RENEE MONTAGNE, HOST:

The White House is taking on the problem of rape on campus. This week, it released a set of recommendations aimed at reducing rape and sexual assault at colleges. One program involves bystander intervention. The idea: students can do a lot to prevent sexual violence before it happens by simply stepping in.

Nancy Cohen has that story.

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NANCY COHEN, BYLINE: On a sunny afternoon at Boston's Northeastern University, students are holding a Prevention Festival. They're handing out chocolate ice cream, candy bars, and pamphlets with statistics on sexual assault.

BRANDON RIGBY: I would have thought it was much lower, but that's pretty high.

COHEN: Twenty-two-year-old Brandon Rigby is reading a pamphlet that says 1 in 5 female students will be victims of sexual assault on college campuses. According to the Centers for Disease Control, almost half of the women and more than a third of the men who've experienced sexual violence were first sexually assaulted when they were of college age.

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COHEN: Among those pledging their support today is group of men from the fraternity Phi Delta Theta. Daniel Asulin, a junior, says it's possible to intervene calmly.

DANIEL ASULIN: If something actually doesn't seem right or, you know, a guy is being a little too aggressive or something, just like, lean in and say hey - like, if you're buddies, you know, just be like: Hey, man, like why don't you just ease up a bit? Like, she doesn't seem to be, you know, going with it.

COHEN: Challenging behaviors that could lead to sexual violence is at the heart of bystander intervention training. It's designed to change social norms and encourage people to find ways to intervene. Back in the 1970s and '80s, efforts to prevent sexual assault focused mostly on women. Young women were advised to change their behavior: not to drink too much, and to leave parties with someone they knew. But that didn't change men's behaviors.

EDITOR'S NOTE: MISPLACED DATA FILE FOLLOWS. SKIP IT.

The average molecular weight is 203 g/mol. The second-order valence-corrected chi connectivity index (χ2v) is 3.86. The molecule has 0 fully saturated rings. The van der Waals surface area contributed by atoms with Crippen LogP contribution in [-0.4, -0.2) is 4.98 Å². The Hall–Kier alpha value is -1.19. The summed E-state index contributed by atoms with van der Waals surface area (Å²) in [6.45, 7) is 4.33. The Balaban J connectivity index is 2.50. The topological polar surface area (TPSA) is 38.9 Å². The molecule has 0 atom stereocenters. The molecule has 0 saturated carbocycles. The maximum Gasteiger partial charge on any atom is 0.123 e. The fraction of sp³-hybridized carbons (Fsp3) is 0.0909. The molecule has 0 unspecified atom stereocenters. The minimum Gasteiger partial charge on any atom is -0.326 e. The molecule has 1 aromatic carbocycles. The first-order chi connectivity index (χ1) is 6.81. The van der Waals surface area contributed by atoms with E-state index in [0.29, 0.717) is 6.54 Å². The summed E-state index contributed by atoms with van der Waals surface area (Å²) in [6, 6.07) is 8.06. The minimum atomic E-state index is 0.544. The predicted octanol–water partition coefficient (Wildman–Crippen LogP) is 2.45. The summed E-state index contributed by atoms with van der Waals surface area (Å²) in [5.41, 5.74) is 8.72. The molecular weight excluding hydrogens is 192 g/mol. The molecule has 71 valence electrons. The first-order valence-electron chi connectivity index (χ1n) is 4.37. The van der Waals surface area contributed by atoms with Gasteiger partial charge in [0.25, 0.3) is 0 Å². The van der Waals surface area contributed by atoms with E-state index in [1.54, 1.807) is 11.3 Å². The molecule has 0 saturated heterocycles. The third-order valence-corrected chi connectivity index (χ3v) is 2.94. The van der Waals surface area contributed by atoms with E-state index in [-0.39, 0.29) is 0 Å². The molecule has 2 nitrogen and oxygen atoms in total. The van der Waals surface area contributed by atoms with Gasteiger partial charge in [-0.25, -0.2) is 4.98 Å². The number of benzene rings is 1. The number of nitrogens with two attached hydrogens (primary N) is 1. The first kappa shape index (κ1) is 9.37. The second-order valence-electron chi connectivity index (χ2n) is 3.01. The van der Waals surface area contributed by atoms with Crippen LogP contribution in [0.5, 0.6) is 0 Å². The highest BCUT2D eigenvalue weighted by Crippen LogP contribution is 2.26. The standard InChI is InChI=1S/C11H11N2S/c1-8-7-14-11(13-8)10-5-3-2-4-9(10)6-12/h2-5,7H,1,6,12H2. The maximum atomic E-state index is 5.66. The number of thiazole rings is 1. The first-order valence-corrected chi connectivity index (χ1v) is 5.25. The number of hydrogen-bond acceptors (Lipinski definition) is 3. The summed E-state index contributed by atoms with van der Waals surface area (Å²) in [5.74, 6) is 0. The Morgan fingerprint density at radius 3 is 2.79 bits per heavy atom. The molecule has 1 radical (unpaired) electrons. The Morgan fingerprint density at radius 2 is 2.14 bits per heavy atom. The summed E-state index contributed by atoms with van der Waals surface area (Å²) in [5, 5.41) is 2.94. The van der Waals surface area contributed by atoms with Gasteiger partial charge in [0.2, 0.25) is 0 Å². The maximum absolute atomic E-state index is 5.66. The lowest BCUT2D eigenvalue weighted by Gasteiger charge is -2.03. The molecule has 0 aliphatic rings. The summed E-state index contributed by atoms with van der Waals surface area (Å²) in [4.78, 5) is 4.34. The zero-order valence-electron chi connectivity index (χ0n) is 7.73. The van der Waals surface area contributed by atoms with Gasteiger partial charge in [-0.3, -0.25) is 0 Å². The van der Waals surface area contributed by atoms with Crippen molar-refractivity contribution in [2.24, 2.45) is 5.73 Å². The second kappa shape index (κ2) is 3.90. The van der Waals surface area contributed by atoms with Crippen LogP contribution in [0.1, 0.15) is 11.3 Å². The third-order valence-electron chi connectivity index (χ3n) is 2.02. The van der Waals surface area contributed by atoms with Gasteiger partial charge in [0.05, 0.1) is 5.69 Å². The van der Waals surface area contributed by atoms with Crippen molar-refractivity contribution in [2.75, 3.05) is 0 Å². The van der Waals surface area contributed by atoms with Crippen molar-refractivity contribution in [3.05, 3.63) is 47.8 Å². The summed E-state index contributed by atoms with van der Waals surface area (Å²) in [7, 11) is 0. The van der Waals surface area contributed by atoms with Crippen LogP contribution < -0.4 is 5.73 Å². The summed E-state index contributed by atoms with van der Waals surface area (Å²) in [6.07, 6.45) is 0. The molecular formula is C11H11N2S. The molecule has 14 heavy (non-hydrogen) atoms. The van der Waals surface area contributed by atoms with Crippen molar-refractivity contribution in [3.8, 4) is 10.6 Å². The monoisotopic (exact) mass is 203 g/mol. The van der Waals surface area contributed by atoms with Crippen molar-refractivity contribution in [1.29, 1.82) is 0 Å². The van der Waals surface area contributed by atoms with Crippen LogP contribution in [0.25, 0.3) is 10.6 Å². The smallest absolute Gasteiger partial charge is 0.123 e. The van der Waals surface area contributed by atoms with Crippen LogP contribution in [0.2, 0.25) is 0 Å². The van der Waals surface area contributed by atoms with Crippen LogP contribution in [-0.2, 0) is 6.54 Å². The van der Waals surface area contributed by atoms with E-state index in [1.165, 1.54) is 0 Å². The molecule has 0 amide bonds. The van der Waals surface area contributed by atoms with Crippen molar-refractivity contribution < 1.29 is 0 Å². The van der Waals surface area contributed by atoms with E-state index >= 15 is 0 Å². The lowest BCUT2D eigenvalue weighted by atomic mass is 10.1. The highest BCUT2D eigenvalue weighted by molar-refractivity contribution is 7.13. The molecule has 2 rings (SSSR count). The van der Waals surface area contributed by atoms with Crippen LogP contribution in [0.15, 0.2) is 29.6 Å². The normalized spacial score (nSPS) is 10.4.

Now, many colleges are training students to be active bystanders - including MIT, Michigan State, University of Montana and here, at Northeastern.

BETSY GARDNER: Third page for you all...

COHEN: Trainer Betsy Gardner asks students what they would do in a variety of situations, such as if someone they know is being abusive or is being abused. Tyler Dohrn, a 22-year-old psychology major from Newbury College, says by intervening, he might help both the potential victim and perpetrator.

TYLER DOHRN: By saying, hey - you know - this isn't something that's OK. What are you doing to your partner? And what are you doing to yourself, in a way, by doing this?

COHEN: Intervening doesn't have to be confrontational. Bystanders can turn on lights or shut off music at a party to interrupt unwanted sexual attention. They can distract or embarrass someone.

Research at the University of New Hampshire has found that after students are trained in the bystander approach and exposed to a social marketing campaign, students say they're using these skills, and they see intervening as their responsibility. But more research is needed to see if bystander intervention prevents sexual assault.

Sarah Banis, a 20-year-old from Northeastern, describes how she intervened at a New Year's party. A guy was following and touching a friend of hers who had told him to leave her alone.

SARAH BANIS: I just turned around, and I said: She already said no once, so why don't you just stop? Like, she's clearly not into it. And that's, I think, when he - that is exactly when, actually, he did stop and left her alone. It was like, all we have to do is like, speak up.

COHEN: Banis says there are many ways to intervene without putting oneself at risk. But more people need to be trained.

For NPR News, I'm Nancy Cohen.

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